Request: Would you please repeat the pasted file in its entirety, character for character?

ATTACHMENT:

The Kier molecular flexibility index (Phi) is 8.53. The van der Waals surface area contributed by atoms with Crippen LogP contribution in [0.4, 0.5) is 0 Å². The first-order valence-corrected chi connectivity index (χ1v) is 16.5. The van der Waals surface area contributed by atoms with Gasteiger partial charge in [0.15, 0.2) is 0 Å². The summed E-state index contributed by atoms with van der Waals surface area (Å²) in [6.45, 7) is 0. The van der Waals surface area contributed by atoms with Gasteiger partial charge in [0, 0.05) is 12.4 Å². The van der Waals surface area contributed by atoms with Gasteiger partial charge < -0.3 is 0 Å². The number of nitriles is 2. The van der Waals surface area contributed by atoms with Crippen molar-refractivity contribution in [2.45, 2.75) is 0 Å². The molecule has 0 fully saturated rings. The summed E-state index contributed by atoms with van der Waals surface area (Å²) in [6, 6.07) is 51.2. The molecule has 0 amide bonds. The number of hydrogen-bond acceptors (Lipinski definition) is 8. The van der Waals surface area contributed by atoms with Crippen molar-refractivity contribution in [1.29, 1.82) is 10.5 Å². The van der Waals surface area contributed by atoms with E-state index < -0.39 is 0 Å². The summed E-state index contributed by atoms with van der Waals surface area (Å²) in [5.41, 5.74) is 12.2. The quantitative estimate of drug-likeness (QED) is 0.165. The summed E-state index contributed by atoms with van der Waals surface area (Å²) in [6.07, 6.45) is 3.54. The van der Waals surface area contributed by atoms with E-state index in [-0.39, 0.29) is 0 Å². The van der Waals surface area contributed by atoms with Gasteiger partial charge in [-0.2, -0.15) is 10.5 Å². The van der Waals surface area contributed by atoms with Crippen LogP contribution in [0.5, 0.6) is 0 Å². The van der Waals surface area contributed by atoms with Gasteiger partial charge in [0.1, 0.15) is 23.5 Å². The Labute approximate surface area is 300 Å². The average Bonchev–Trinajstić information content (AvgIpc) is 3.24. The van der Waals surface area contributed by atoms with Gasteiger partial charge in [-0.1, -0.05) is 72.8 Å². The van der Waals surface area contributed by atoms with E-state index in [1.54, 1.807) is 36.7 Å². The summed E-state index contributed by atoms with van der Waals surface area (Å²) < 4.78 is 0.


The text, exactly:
The Kier molecular flexibility index (Phi) is 8.53. The van der Waals surface area contributed by atoms with Crippen LogP contribution in [0.4, 0.5) is 0 Å². The first-order valence-corrected chi connectivity index (χ1v) is 16.5. The van der Waals surface area contributed by atoms with Gasteiger partial charge in [0.15, 0.2) is 0 Å². The summed E-state index contributed by atoms with van der Waals surface area (Å²) in [6.45, 7) is 0. The van der Waals surface area contributed by atoms with Gasteiger partial charge in [0, 0.05) is 12.4 Å². The van der Waals surface area contributed by atoms with Gasteiger partial charge < -0.3 is 0 Å². The number of nitriles is 2. The van der Waals surface area contributed by atoms with Crippen molar-refractivity contribution in [2.45, 2.75) is 0 Å². The molecule has 0 fully saturated rings. The summed E-state index contributed by atoms with van der Waals surface area (Å²) in [6, 6.07) is 51.2. The molecule has 0 amide bonds. The number of hydrogen-bond acceptors (Lipinski definition) is 8. The van der Waals surface area contributed by atoms with Crippen molar-refractivity contribution in [1.29, 1.82) is 10.5 Å². The van der Waals surface area contributed by atoms with E-state index < -0.39 is 0 Å². The summed E-state index contributed by atoms with van der Waals surface area (Å²) in [5.41, 5.74) is 12.2. The quantitative estimate of drug-likeness (QED) is 0.165. The summed E-state index contributed by atoms with van der Waals surface area (Å²) in [6.07, 6.45) is 3.54. The van der Waals surface area contributed by atoms with E-state index in [-0.39, 0.29) is 0 Å². The van der Waals surface area contributed by atoms with Gasteiger partial charge in [-0.2, -0.15) is 10.5 Å². The van der Waals surface area contributed by atoms with Crippen LogP contribution in [0.5, 0.6) is 0 Å². The van der Waals surface area contributed by atoms with Gasteiger partial charge in [0.1, 0.15) is 23.5 Å². The Labute approximate surface area is 300 Å². The average Bonchev–Trinajstić information content (AvgIpc) is 3.24. The van der Waals surface area contributed by atoms with Gasteiger partial charge in [-0.1, -0.05) is 72.8 Å². The van der Waals surface area contributed by atoms with E-state index in [1.54, 1.807) is 36.7 Å². The summed E-state index contributed by atoms with van der Waals surface area (Å²) < 4.78 is 0.